It seems much of Liberia’s economic challenges for the last 20 years or so got concentrated and hardened at a time the country’s second postwar democratically elected government took office. This is particularly occasioned by the fact that international empathy expressed in mammoth international aid enjoyed by the erstwhile administration soon started to rapidly recede into oblivion as it was taking off. Concerned about the situation, the International Money Fund (IMF) has been making constructive moves, engaging the current political administration to reset the economy and mitigate the impacts that it leaves on the population and the ability of Government to deliver essential services to the people. Following nearly two weeks of visit which witnessed intense discussions with stakeholders, mainly the government economists, the IMF this week concluded a tour of duty but not without reaching concrete agreements that promise better days for the Liberian economy. The Analyst reports.
The IMF on Monday, June 24, 2019 wrapped up its activities after almost two weeks of intensive engagements with various ministries and agencies of government. The Mission’s led by Mika Saito arrived in the country on 11 June to discuss possible financial support under the Extended Credit Facility (ECF).
During the press conference on Monday, the Mission expressed its support for the government’s objectives of restoring macroeconomic balance in the near term, addressing weaknesses in various public sector institutions, improving the business climate and putting the country on a fiscally sustainable and inclusive growth path.
During its interactions with officials of government, the Mission noted that the series of external shocks including the fall in key commodity prices, the lingering effects of Ebola and the rapid depreciation of the Liberian dollar and the rising inflation were all factors that gave rise to the current state of economic affairs.
Economists have noted that the Liberian economy since 2006 was growing under a false macroeconomic premise. The indicators of macroeconomic growth which include the provision of jobs through investment in agriculture and other natural endowments were missing. The rate of unemployment, the exchange rate as well as inflation were all shadowy growth. The more than US$329 million inflow of foreign exchange by UNMIL, the significant budgetary support the previous government received from friendly nations and donor partners, were all counted as growth even in the midst of unemployment.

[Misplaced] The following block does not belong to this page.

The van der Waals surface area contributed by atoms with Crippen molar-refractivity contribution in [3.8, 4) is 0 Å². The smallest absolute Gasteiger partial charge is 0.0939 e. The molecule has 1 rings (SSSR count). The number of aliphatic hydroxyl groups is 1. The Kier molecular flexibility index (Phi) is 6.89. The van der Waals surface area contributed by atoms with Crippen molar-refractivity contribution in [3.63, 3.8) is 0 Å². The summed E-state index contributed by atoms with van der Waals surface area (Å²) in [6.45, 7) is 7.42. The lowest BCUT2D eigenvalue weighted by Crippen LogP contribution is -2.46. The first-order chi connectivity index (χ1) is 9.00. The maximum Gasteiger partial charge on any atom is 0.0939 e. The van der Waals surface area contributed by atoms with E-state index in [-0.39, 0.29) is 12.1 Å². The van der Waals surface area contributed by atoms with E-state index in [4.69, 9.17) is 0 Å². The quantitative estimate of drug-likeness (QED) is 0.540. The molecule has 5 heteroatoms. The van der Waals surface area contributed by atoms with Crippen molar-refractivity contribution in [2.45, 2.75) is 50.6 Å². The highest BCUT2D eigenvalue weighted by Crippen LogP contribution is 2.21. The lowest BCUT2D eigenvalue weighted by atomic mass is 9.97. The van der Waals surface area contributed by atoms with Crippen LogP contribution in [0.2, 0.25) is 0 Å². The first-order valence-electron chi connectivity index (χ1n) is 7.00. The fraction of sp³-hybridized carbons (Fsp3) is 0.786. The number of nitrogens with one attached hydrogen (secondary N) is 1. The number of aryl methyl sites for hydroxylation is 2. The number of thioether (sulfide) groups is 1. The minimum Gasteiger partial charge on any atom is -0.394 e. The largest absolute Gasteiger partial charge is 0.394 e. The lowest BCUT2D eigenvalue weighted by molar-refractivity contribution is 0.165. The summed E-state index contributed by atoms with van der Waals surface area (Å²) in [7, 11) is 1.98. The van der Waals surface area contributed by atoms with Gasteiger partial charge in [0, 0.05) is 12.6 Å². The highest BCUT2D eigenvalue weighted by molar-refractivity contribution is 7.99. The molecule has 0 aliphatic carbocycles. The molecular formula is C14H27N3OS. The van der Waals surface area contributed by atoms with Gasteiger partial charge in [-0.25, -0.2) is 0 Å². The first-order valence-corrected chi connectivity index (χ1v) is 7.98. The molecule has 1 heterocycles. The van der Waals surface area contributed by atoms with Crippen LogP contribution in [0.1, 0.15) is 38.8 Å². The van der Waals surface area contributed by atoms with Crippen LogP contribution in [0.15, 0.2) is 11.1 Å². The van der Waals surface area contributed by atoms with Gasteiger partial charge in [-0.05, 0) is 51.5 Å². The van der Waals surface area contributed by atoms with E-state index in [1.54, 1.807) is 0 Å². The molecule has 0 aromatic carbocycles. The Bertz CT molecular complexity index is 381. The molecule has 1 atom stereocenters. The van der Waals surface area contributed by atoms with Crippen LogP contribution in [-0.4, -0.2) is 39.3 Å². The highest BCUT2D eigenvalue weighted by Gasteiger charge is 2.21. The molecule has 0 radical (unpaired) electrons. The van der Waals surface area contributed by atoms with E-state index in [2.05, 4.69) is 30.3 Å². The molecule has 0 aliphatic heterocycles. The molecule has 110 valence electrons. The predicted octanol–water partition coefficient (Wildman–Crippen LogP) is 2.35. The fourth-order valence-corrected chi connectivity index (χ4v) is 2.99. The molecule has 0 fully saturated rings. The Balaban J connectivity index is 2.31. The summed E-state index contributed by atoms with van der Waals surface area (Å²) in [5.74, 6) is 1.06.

The Mission noted that in order to fund an efficient government expenditure program, the government will require additional revenue measures and reforms to reallocate expenditure. Reducing the size of the public sector wage bill which currently accounts for almost 65% of total budget expenditure could be the first start for achieving desired results.
The Mission expressed its support the CBL’s intention to achieve greater alignment of interest rates on its newly introduced monetary policy instruments. Achieving this monetary policy should be buttressed by fiscal program as well as the elimination of additional government borrowing from the CBL. The President, during his address to the nation in late May, noted that going forward, his government will no longer borrow from the Central Bank.
For his part, Finance and Development Planning Minister, Samuel Tweah thanked the IMF for their mission to Liberia and expressed optimism that the country will follow through with an IMF-supported program in the coming years. Minister Tweah noted that the government has already commenced sets of fiscal reforms which amongst other things demand a credible budget. “The budget has not been submitted because we have embarked on a very significant revolutionary macroeconomic exercise- wage bill harmonization”.
The issue of wage bill harmonization which is termed as salary cuts in some quarters of the country has become the fiercest debate. According to Minister Tweah, the wage harmonization will create equity in the work place. “In previous times, people were paid at a discretionary rate. For example, an Official could determine two different salaries structure for two persons that did the same work. It is unfair to see a director in one agency of government making US$1,500.00 and another director at another ministry making a paltry US$300.00.
The wage harmonization process which started more than six weeks ago will see a reduction in the wage bill from US$330m to US$297m. Interestingly, Minister Tweah noted that the wage harmonization will not affect few institutions to include the Ministries of Health and Education. Conversely, while other ministries and agencies are taking the hit, the Liberia National Police and other security apparatus will see a slight increase in the salaries.
The new budget will see spending more money on servicing debts which was mainly incurred by the previous government. Debt payment moved from US$30m in 2018 to US$61m in the 2019/2020 budget. The stock of domestic debts also stands at US435m. The Minister noted that efforts are being made towards paying vendors that supplied goods to the government.
These monetary and fiscal measures are a critical challenge to an economy that is already experiencing a down turn including a depreciation of the Liberian dollar as well as the rising rate of inflation which has lower the purchasing power of the poor and vulnerable. Rebounding, rebranding and rebalancing the economy will require such austerity actions, but will set the economy on a truth path-one that is not based on budgetary support, but rather jobs creation through a business-friendly climate that give rise to private sector investment.